In 1996 I set about recording the classic folk tune ‘Shenandoah’ in a special, new, expressive way with something of a sense of the epic in its flow.  So I chose to devise a pattern in which each verse would be in a different key and each new key would be either a major or minor third away from the previous one --- a somewhat startling and unconventional kind of key change!  

On top of that, I wanted to jump to each new key immediately at the end of each verse without playing the verse’s last note --- at least till the very end of the whole piece.

And, since I was playing all the instruments myself, I chose to have a new instrument play the lead on each verse, and I aimed at never playing the melody completely normally, but would rather inject improvisational elements in varying degrees, even to the point of virtually leaving the melody altogether in a few sections, but always maintaining a lyrical and personal sense as well as the basic chord structure and flow.

So (simplistically put) I laid out chord charts for the guitar and recorded it first as a basic structure to work from, then added hammered dulcimer and other instruments from there in spontaneous bursts! 

It worked to my satisfaction, and I included the recording as the second track of the album done in collaboration with Shenandoah National Park called Here on this Ridge in 1997.

In 2001 I collaborated with the Virginia State Parks to make a collection of tracks from my existing CDs (Common Wealth) that would be appropriate for sale in the State Park gift shops; I wanted to use ‘Shenandoah’, but I wished to have all the tracks drawn from original digital sources (rather than analog tape), so I redid the piece very similarly, but retained the improvisational nature --- so the new version was a sort of variant of the first.  You can listen to samples of it from the albums here and here.

Often people have requested ‘Shenandoah’ as a dulcimer solo when I’m out playing live, and I was always frustrated that the recording couldn’t be reconstructed successfully enough on a solo hammered dulcimer, so I wouldn’t play it live…. Well, finally I took on the task anyway recently, and it’s been worth trying!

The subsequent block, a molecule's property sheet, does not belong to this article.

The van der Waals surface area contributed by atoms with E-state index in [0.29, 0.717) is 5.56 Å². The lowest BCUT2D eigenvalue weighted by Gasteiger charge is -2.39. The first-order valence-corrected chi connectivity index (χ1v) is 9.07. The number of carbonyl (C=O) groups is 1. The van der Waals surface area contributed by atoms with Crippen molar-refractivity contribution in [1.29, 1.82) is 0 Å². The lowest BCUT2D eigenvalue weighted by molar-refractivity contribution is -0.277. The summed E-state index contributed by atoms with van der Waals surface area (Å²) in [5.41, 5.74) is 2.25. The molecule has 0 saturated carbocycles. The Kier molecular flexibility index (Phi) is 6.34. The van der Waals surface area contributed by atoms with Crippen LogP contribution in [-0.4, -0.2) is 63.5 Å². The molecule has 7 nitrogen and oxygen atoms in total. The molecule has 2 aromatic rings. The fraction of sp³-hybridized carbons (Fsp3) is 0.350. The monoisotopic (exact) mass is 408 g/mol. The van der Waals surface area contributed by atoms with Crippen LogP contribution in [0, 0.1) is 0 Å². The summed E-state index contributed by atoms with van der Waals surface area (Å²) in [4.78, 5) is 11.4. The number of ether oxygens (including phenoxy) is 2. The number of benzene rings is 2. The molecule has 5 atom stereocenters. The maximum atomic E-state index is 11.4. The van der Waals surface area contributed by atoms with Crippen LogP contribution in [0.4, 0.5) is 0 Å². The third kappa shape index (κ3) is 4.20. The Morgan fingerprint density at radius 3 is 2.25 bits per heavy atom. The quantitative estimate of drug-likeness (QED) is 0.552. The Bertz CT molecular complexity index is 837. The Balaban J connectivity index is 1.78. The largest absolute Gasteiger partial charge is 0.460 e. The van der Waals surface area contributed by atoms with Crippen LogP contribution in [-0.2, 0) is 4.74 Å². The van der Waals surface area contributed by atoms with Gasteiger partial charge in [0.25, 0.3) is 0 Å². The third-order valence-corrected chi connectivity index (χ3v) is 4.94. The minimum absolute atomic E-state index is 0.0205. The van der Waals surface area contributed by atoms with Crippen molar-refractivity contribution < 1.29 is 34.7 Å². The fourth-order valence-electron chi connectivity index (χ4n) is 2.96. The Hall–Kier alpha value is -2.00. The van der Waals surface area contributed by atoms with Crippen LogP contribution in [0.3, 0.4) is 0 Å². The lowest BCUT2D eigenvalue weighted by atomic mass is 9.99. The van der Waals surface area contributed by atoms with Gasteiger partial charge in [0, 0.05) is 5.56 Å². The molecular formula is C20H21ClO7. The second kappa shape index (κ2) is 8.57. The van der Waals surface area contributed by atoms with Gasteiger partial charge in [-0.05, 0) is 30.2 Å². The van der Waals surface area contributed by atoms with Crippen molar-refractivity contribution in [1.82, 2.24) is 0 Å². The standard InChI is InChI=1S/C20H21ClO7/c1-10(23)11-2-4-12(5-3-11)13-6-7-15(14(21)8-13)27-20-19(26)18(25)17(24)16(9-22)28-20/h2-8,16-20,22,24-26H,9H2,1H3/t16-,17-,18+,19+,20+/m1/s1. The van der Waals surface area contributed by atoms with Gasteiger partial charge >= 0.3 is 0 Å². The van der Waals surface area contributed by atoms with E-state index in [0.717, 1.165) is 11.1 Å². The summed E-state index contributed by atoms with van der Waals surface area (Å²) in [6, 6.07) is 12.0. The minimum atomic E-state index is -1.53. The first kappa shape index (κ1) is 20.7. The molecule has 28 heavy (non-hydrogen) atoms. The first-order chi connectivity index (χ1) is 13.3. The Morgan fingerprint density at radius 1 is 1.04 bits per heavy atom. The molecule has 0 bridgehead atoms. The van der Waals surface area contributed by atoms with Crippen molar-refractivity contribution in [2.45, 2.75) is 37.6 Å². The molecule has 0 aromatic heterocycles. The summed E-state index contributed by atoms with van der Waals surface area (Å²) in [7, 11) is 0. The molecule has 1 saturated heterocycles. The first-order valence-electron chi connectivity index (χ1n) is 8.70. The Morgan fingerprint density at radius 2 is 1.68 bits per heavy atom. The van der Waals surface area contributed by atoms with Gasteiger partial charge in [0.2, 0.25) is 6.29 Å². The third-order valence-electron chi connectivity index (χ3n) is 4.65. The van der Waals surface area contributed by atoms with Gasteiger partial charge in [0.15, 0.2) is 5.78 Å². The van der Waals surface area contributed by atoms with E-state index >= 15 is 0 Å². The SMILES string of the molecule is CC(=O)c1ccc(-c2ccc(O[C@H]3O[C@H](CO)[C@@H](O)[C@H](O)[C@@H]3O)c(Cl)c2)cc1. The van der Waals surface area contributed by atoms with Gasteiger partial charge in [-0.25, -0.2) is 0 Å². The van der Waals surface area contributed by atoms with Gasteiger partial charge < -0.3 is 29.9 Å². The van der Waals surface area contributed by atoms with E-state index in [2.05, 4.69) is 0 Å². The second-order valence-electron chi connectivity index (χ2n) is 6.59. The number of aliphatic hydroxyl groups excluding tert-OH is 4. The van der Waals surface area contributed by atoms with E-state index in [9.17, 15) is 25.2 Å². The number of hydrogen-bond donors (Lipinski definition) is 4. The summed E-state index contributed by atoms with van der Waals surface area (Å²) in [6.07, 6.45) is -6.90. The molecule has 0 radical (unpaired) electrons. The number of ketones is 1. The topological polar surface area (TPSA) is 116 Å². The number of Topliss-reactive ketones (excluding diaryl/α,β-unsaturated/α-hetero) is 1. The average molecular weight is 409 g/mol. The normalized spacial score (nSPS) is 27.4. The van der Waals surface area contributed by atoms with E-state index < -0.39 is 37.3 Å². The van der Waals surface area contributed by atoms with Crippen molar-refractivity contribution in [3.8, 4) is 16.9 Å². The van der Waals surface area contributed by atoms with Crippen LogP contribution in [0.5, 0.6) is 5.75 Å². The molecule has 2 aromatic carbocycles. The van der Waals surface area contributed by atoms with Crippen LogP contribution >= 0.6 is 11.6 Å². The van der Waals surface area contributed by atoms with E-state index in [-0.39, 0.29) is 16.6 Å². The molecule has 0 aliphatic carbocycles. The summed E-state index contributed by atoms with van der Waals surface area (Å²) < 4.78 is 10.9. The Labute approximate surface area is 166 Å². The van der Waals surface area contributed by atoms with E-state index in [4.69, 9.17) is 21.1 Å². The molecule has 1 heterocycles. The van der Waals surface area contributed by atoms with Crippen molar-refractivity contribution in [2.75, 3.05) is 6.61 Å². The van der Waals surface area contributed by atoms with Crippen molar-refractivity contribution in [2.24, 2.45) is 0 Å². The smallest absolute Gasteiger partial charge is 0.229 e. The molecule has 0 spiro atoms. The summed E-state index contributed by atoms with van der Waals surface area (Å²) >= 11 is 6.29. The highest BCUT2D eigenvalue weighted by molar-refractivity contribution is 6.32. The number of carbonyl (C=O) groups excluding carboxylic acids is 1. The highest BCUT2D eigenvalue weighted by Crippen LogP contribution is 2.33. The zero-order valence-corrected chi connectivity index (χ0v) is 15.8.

I start in the key of A, using a rubato-laden Romantic approach with many details of chording and dynamics, then for the second verse I shift up to the key of G in a full, rhythmic, pianistic separated-hand arrangement (still refusing to insist on the same chords or melody adaptations each time).

For the third verse I randomly choose a different key in a different part of the dulcimer, but make sure the separated hands are doing a more syncopated two-note separated-hand motion.

The fourth and fifth verses are up for grabs: I make decisions ‘on the fly’ as to keys and chord choices and arrangement techniques and moods, for the sake of keeping the daring spontaneity alive!  I don’t stay very close to the melody in this region of the arrangement --- it would feel too monotonous to me if I did --- and just hold the overall pattern in my head, ticking away the measures as I try to expressively explore new areas.

When the time seems to near that the piece should be finishing up --- there’s a sense of dimension that one has to keep in mind as the overall arch of the piece progresses --- for a last verse (fifth verse? sixth? seventh?) I choose a key and go back to the first verse, maybe in the original key and maybe not.

I ran across a little coda idea for this long ago (and actually recorded it as an interlude in my epic version of ‘The Water Is Wide’ on the album Jamestown: On the Edge of a Vast Continent) which I like to insert with no warning at the end of this piece too.  Why not?  It's sort of playful and adventurous for an ending!  Whatever the key of the last verse is, determines what odd key the coda will be in.  What fun!

I’ve purposely made two videos of ‘Shenandoah’ here, so you can compare the ways I make spontaneous decisions as I go.  I hope you find them interesting and instructive!

If you’re a musician, and especially if you play solo hammered dulcimer, I hope these ideas can be inspirational for your own explorations with any tune of your choice.  Try fresh new things!